Bark Beetles
FIELD GUIDE TO INSECTS AND DISEASES OF ARIZONA AND NEW MEXICO FORESTS
Red Turpentine Beetle
Dendroctonus valens (LeConte)

Hosts:  Pines

Figure 114. Large pitch tubes at bases of ponderosa pine indicate red turpentine beetle attacks.Symptoms/Signs:  The best indicators of red turpentine beetle attack on pines are: large pink-white pitch tubes on the lower bole; accumulations of reddish brown sawdust at the base of the tree and in bark crevices; and accumulations of cream to pink colored crystallized resin granules at the tree base. The egg galleries under the bark are fairly wide and linear to irregular in shape. Galleries extend downward from the entry hole 7 cm to 1 m and may even extend into large roots.

Adults are reddish brown, cylindrically shaped beetles approximately 8 mm in length. Larvae are white, legless grubs.

Figure 115. Red turpentine beetle frequently attacks fire-damaged ponderosa pine as indicated by pitch tubes and frass.Biology:  The number of generations varies from 1 to 2 years in the coldest portions of its range to 2 to 3 generations per year in the warmest areas. Attacks are made in the lower bole of pines. Attacks occur throughout warm weather but peak by midsummer. These beetles often attack trees scarred by fire.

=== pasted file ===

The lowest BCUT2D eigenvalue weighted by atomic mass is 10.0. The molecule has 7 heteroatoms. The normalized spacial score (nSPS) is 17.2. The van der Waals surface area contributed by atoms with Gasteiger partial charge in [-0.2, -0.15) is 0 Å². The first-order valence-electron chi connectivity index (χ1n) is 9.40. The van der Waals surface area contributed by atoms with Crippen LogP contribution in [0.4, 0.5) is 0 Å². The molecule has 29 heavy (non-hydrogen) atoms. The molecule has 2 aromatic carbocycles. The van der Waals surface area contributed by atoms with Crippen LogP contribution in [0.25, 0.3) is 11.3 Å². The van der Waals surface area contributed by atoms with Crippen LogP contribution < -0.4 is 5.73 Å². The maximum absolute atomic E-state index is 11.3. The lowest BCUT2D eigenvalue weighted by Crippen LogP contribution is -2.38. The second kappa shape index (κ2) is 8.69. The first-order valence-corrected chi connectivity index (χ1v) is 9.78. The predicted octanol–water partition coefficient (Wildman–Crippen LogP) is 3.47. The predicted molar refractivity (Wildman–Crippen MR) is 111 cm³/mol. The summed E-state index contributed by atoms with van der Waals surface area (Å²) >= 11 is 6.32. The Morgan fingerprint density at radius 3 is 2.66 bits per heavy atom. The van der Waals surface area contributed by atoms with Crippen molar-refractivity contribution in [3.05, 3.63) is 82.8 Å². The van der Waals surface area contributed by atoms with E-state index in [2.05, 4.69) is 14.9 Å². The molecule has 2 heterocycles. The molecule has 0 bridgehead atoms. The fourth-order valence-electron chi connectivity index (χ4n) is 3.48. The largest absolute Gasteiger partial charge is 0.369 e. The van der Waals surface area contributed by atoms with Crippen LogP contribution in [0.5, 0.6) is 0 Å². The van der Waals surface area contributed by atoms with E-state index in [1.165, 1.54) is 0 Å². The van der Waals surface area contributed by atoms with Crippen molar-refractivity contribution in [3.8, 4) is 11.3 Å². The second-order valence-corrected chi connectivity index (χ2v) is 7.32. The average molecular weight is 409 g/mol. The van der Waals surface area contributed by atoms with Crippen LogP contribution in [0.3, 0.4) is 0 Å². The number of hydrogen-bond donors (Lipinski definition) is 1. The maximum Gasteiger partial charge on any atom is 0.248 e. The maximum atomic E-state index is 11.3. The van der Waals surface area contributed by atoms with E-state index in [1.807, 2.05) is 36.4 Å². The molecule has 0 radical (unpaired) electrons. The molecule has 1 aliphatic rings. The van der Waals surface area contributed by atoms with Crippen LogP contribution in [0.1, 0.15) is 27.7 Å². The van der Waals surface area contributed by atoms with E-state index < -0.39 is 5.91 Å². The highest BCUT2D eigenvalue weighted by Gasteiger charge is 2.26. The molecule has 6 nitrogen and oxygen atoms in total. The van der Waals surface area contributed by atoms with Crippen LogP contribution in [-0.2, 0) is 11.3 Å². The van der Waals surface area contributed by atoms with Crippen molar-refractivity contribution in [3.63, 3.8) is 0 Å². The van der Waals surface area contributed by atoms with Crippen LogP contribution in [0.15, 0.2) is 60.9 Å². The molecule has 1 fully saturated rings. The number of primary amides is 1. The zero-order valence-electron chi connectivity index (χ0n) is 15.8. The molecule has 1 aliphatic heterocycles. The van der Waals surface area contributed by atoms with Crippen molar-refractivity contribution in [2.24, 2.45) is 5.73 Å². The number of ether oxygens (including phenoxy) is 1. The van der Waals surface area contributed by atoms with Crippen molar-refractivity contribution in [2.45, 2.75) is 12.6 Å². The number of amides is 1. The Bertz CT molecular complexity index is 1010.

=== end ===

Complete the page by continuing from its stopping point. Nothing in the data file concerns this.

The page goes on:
Effects:  Through repeated attacks this beetle can sometimes kill trees; however, more often it weakens trees, predisposing them to fatal attack by other bark beetle species. In successful attacks, a patch of bark ranging from a few square cm to a square m or more may be killed. Red turpentine beetles frequently colonize fire-scorched ponderosa pines.

Similar Insects and Diseases:  This beetle is distinguished from other bark beetles by the large size of the pitch tubes, galleries and the beetle itself.

References:  2, 23, 94

Figure 116. Granola-like crystallized resin material can occur (a) around bases of pine trees attacked by red turpentine beetle or (b) even below the soil on primary roots. Figure 116a. Granola-like crystallized resin material can occur around bases of pine trees attacked by red turpentine beetle. Figure 116b. Granola-like crystallized resin material can occur even below the soil on primary roots.
Figure 117. Egg and larval galleries of red turpentine beetle. Note that larval feeding occurs in a gregarious fashion.